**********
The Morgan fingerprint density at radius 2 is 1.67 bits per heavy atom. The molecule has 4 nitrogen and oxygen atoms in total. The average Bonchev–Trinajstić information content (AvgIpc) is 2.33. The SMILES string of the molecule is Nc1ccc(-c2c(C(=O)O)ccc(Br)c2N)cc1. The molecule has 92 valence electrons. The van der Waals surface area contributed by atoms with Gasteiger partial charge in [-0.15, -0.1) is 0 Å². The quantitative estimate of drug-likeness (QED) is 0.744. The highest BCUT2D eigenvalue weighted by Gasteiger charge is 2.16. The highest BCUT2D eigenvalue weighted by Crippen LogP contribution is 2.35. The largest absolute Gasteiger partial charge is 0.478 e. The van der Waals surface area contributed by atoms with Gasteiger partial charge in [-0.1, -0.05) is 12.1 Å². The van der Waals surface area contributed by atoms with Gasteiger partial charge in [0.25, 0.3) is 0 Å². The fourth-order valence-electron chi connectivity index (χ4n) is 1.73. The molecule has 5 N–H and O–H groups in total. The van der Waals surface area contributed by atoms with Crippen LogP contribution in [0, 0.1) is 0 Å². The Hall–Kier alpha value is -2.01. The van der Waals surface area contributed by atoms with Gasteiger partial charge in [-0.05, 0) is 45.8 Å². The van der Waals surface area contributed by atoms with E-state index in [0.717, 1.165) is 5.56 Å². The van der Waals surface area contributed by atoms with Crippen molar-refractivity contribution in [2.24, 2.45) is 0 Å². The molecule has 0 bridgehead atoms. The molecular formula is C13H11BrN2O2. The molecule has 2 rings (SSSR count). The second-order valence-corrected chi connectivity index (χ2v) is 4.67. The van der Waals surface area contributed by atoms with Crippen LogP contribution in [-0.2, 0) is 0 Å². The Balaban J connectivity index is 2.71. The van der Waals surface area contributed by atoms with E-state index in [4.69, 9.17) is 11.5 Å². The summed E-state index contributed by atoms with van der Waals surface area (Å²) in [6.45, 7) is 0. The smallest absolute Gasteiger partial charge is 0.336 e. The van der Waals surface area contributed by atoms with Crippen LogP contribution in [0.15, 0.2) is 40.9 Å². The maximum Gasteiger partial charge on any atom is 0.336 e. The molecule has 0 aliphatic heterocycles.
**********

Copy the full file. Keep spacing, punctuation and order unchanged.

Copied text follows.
The Morgan fingerprint density at radius 2 is 1.67 bits per heavy atom. The molecule has 4 nitrogen and oxygen atoms in total. The average Bonchev–Trinajstić information content (AvgIpc) is 2.33. The SMILES string of the molecule is Nc1ccc(-c2c(C(=O)O)ccc(Br)c2N)cc1. The molecule has 92 valence electrons. The van der Waals surface area contributed by atoms with Gasteiger partial charge in [-0.15, -0.1) is 0 Å². The quantitative estimate of drug-likeness (QED) is 0.744. The highest BCUT2D eigenvalue weighted by Gasteiger charge is 2.16. The highest BCUT2D eigenvalue weighted by Crippen LogP contribution is 2.35. The largest absolute Gasteiger partial charge is 0.478 e. The van der Waals surface area contributed by atoms with Gasteiger partial charge in [-0.1, -0.05) is 12.1 Å². The van der Waals surface area contributed by atoms with Gasteiger partial charge in [0.25, 0.3) is 0 Å². The fourth-order valence-electron chi connectivity index (χ4n) is 1.73. The molecule has 5 N–H and O–H groups in total. The van der Waals surface area contributed by atoms with Crippen LogP contribution in [0, 0.1) is 0 Å². The Hall–Kier alpha value is -2.01. The van der Waals surface area contributed by atoms with Gasteiger partial charge in [-0.05, 0) is 45.8 Å². The van der Waals surface area contributed by atoms with E-state index in [0.717, 1.165) is 5.56 Å². The van der Waals surface area contributed by atoms with Crippen molar-refractivity contribution in [2.24, 2.45) is 0 Å². The molecule has 0 bridgehead atoms. The molecular formula is C13H11BrN2O2. The molecule has 2 rings (SSSR count). The second-order valence-corrected chi connectivity index (χ2v) is 4.67. The van der Waals surface area contributed by atoms with Crippen LogP contribution in [-0.2, 0) is 0 Å². The Balaban J connectivity index is 2.71. The van der Waals surface area contributed by atoms with E-state index in [4.69, 9.17) is 11.5 Å². The summed E-state index contributed by atoms with van der Waals surface area (Å²) in [6.45, 7) is 0. The smallest absolute Gasteiger partial charge is 0.336 e. The van der Waals surface area contributed by atoms with Crippen LogP contribution in [0.15, 0.2) is 40.9 Å². The maximum Gasteiger partial charge on any atom is 0.336 e. The molecule has 0 aliphatic heterocycles.